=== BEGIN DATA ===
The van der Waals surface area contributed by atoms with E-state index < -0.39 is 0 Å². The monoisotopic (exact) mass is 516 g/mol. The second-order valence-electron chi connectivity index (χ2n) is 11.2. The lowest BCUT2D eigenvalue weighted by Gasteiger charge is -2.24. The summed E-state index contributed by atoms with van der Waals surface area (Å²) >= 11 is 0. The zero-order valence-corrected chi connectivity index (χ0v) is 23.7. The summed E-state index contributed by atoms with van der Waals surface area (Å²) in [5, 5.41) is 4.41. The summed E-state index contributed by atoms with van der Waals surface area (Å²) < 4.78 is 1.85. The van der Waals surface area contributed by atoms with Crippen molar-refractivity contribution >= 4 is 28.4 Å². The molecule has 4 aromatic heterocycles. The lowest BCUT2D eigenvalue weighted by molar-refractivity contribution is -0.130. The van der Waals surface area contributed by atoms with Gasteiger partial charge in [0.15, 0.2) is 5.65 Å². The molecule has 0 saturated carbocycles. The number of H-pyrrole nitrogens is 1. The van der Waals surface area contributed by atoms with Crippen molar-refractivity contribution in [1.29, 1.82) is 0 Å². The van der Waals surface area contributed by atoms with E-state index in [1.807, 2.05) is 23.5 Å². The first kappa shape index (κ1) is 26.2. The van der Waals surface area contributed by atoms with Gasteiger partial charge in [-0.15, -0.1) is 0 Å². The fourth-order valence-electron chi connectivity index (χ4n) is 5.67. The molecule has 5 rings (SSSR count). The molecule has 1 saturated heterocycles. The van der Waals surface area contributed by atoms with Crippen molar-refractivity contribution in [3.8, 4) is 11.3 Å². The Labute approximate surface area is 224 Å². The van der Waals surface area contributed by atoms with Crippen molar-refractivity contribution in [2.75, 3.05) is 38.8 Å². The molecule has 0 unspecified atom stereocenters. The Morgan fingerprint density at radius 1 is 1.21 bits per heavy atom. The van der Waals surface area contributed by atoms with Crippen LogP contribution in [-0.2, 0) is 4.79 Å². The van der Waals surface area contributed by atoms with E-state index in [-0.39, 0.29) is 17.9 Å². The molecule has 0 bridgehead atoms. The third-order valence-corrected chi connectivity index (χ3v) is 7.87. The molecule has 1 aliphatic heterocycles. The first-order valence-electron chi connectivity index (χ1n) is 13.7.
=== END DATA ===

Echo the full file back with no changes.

The van der Waals surface area contributed by atoms with E-state index < -0.39 is 0 Å². The monoisotopic (exact) mass is 516 g/mol. The second-order valence-electron chi connectivity index (χ2n) is 11.2. The lowest BCUT2D eigenvalue weighted by Gasteiger charge is -2.24. The summed E-state index contributed by atoms with van der Waals surface area (Å²) >= 11 is 0. The zero-order valence-corrected chi connectivity index (χ0v) is 23.7. The summed E-state index contributed by atoms with van der Waals surface area (Å²) in [5, 5.41) is 4.41. The summed E-state index contributed by atoms with van der Waals surface area (Å²) < 4.78 is 1.85. The van der Waals surface area contributed by atoms with Crippen molar-refractivity contribution >= 4 is 28.4 Å². The molecule has 4 aromatic heterocycles. The lowest BCUT2D eigenvalue weighted by molar-refractivity contribution is -0.130. The van der Waals surface area contributed by atoms with Gasteiger partial charge in [0.15, 0.2) is 5.65 Å². The molecule has 0 saturated carbocycles. The number of H-pyrrole nitrogens is 1. The van der Waals surface area contributed by atoms with Crippen molar-refractivity contribution in [1.29, 1.82) is 0 Å². The van der Waals surface area contributed by atoms with E-state index in [1.807, 2.05) is 23.5 Å². The first kappa shape index (κ1) is 26.2. The van der Waals surface area contributed by atoms with Gasteiger partial charge in [-0.15, -0.1) is 0 Å². The fourth-order valence-electron chi connectivity index (χ4n) is 5.67. The molecule has 5 rings (SSSR count). The molecule has 1 saturated heterocycles. The van der Waals surface area contributed by atoms with Crippen molar-refractivity contribution in [3.8, 4) is 11.3 Å². The Labute approximate surface area is 224 Å². The van der Waals surface area contributed by atoms with Crippen molar-refractivity contribution in [2.75, 3.05) is 38.8 Å². The molecule has 0 unspecified atom stereocenters. The Morgan fingerprint density at radius 1 is 1.21 bits per heavy atom. The van der Waals surface area contributed by atoms with Crippen LogP contribution in [-0.2, 0) is 4.79 Å². The van der Waals surface area contributed by atoms with E-state index in [-0.39, 0.29) is 17.9 Å². The molecule has 0 bridgehead atoms. The third-order valence-corrected chi connectivity index (χ3v) is 7.87. The molecule has 1 aliphatic heterocycles. The first-order valence-electron chi connectivity index (χ1n) is 13.7.